Write what you read?

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Write what you read?

I just wanted to run a quick question past you all, specifically those of you have written a novel.

I have started writing several novels before and always freeze at about the 20,000 word count.

My problem is that I primarily read epic fantasy novels. Normally, if my book is less than 8-900 pages I feel pretty ripped off. I've tried writing these sort of books and, well, I can't. Either I'm not good enough yet or don't have it in me. Because of this I let my books fall to the wayside.

I'm thinking of turning one of my short stories - 'Amazon Fights'- into a novel, but not into anything resembling epic fantasy. I'm thinking of writing it like a short, stand alone adventure book, similar to the Clive Cussler books. I didn't grow up reading these sort of books and they aren't what I would spend my money on normally.

My question is this: Is it a good idea to write a book in a style you don't normally read? I'm thinking that I just need to actually complete a novel, any novel, and see where I get before starting on something like epic fantasy. I dont want it to sound false or forced though.

What do y'all reckon? What have you done in the past?


I have had the same problem in the past. It is difficult to write in a different genre to the one you really enjoy reading but I would encourage you to go out before the Xmas holidays and buy some really good but accessible fiction from other genres and see if this sparks your creative fires. Can I be as bold as to suggest "The Wasp Factory" "The Road", "Bonfire of the Vanities" "A Handmaid's Tale", "The Collector" and "The Family Arsenal." For more challenging reads you could try "Possession" "Brighton Rock" and "The Magus".


I'm a strong believer that you should write what you want to read. If what you want to read already exists then what would be the point in writing it.


Thank you lavidis. I have read A Handmaid's Tale but none of the others. I will give them all a go, I love recommendations like that. I have just bought several of the Cussler books, having never read them before (I know it's not considered amazing writing, but he must have at least a little something about him to be that successful). I will also try and expand what I read further than that. After reading them to see if I enjoy them I plan to deconstruct them as much as my tiny mind will allow, to see if I can learn anything. Just being on this site for a short time has already broadened what I read and what I write. Maddan, I agree with what you say, but I am not capable of writing that sort of thing, not yet. What would you do in that scenario? Thank you both for replying! Shep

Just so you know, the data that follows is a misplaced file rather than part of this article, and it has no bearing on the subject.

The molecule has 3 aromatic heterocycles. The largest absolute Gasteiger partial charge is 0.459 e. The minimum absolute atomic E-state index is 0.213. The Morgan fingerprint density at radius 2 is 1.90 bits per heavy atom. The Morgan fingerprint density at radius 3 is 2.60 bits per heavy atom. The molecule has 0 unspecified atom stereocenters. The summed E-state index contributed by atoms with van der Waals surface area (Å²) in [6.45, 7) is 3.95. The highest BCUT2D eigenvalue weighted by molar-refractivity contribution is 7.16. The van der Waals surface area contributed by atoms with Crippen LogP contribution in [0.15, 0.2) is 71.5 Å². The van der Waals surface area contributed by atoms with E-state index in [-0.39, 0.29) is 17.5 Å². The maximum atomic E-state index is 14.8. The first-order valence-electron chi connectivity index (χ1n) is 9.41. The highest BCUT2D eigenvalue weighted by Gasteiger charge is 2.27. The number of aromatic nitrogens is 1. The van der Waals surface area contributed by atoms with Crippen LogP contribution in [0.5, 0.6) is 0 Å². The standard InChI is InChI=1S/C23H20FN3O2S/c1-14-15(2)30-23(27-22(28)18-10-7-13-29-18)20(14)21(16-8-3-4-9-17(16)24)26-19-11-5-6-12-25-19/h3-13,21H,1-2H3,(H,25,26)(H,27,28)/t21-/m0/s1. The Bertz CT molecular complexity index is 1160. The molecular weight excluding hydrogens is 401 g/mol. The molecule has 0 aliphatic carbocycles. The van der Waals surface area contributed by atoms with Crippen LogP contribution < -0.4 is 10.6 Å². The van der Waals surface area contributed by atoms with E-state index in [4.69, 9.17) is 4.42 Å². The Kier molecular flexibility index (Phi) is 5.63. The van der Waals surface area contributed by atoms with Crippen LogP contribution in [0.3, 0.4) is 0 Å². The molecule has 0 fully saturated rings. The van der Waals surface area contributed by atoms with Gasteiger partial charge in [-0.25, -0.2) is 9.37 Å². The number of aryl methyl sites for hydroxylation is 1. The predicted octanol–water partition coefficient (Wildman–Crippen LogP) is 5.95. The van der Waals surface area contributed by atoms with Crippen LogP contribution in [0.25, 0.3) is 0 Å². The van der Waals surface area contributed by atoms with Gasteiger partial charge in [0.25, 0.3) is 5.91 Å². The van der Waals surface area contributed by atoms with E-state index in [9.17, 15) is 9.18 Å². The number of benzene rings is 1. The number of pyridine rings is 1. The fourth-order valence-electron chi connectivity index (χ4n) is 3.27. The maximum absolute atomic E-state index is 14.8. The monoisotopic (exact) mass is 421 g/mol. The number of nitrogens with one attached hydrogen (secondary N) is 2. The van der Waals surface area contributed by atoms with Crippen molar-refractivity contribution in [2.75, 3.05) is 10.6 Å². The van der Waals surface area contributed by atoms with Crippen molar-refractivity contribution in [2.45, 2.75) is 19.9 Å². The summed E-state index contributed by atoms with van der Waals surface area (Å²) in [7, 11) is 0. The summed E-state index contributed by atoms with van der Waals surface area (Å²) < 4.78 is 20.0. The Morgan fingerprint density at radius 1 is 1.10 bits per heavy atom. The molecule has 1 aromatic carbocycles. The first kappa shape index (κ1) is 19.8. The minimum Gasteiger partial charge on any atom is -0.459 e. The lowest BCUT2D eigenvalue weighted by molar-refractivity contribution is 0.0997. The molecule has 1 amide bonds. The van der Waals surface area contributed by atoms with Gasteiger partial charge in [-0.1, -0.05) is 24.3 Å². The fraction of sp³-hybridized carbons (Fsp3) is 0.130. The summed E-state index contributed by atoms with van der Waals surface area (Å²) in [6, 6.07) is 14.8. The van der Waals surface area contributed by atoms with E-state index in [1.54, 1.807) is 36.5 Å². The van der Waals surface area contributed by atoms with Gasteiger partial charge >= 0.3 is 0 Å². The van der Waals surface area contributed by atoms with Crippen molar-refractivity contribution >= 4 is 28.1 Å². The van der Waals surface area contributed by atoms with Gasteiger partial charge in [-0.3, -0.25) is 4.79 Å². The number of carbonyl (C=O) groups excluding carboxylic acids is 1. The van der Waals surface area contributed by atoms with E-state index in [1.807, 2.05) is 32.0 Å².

Hi Shep I have written one complete novel (170k words) and am half way through my second. When I wrote the first one I had no idea how long it was going to be – it just ended up being as long as it needed to be for me to tell the story I wanted to tell. In fact, I now wish it had been shorter as it is the first in a planned quadrilogy and I feel they should all be roughly that length for consistency! Pressure! The genre I have written in is Sci-Fi – which I don’t actually read a lot of myself! Well, I say that, but I should clarify… I’m dyslexic and as a result I read very little as I was growing up. I try to read a lot more now, but I still feel like I am playing catch-up. I guess what I am trying to say is that if you feel like you have a story to tell, don’t worry about what genres you have read (or how long you think it should be). Just write! The rest sorts itself out along the way! And when you get to the 20k mark - Just… keep… writing! That’s my opinion for what its worth! Good luck. Sarah
I think I'm lucky in that I enjoy reading a range of books and therefore don't feel trapped in any genre. I think reading more widely is the solution. In a sense it's encouraging that you don't want to write what you read, it shows that you have a clear streak of originality, and I do think that reading around will help bring it out.


Maddan, I agree with what you say, but I am not capable of writing that sort of thing, not yet. What would you do in that scenario? Fall short. It's what I always do. Though I find I fall less short now than I used to.


Thanks guys, I really appreciate your advice. Stan, I am more of the sort to start with an idea then start writing. I've tried plotting it out but it seemed so forced to me that way. I now try and do something in the middle, flesh out the idea somewhat then get down to it. Fantasy (good fantasy) is no more formulaic than any other genre. It takes a good author in any genre to make it stand out. Sarah, thanks for what you said. I think I will just write and see where it takes me, rather than try and force it into one particular genre. Thanks Guys!
I've been trying to post this for days - lets try again... A novella is a great idea Stan, I hadn't thought of that at all. I think I will start writing, aiming at that sort of length, and see where it takes me! Thanks very much! Shep
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